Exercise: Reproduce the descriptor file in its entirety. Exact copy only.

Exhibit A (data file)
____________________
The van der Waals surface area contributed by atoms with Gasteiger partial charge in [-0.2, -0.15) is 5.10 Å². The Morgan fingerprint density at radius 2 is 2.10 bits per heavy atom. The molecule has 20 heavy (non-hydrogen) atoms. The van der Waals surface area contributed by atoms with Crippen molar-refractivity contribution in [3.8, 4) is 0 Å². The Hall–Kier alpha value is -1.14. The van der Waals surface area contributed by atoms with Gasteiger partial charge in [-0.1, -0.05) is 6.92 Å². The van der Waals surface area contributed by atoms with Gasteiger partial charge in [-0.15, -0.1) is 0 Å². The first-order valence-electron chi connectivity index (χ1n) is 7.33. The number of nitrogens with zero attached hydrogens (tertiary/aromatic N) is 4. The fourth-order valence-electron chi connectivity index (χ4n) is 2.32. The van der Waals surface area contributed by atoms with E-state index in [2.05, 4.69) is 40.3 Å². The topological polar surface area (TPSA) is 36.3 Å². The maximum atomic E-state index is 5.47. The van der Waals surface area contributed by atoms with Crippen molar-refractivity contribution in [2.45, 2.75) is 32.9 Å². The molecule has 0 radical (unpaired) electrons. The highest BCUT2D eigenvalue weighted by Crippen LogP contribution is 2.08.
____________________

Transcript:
The van der Waals surface area contributed by atoms with Gasteiger partial charge in [-0.2, -0.15) is 5.10 Å². The Morgan fingerprint density at radius 2 is 2.10 bits per heavy atom. The molecule has 20 heavy (non-hydrogen) atoms. The van der Waals surface area contributed by atoms with Crippen molar-refractivity contribution in [3.8, 4) is 0 Å². The Hall–Kier alpha value is -1.14. The van der Waals surface area contributed by atoms with Gasteiger partial charge in [-0.1, -0.05) is 6.92 Å². The van der Waals surface area contributed by atoms with Gasteiger partial charge in [-0.15, -0.1) is 0 Å². The first-order valence-electron chi connectivity index (χ1n) is 7.33. The number of nitrogens with zero attached hydrogens (tertiary/aromatic N) is 4. The fourth-order valence-electron chi connectivity index (χ4n) is 2.32. The van der Waals surface area contributed by atoms with E-state index in [2.05, 4.69) is 40.3 Å². The topological polar surface area (TPSA) is 36.3 Å². The maximum atomic E-state index is 5.47. The van der Waals surface area contributed by atoms with Crippen molar-refractivity contribution in [2.45, 2.75) is 32.9 Å². The molecule has 0 radical (unpaired) electrons. The highest BCUT2D eigenvalue weighted by Crippen LogP contribution is 2.08.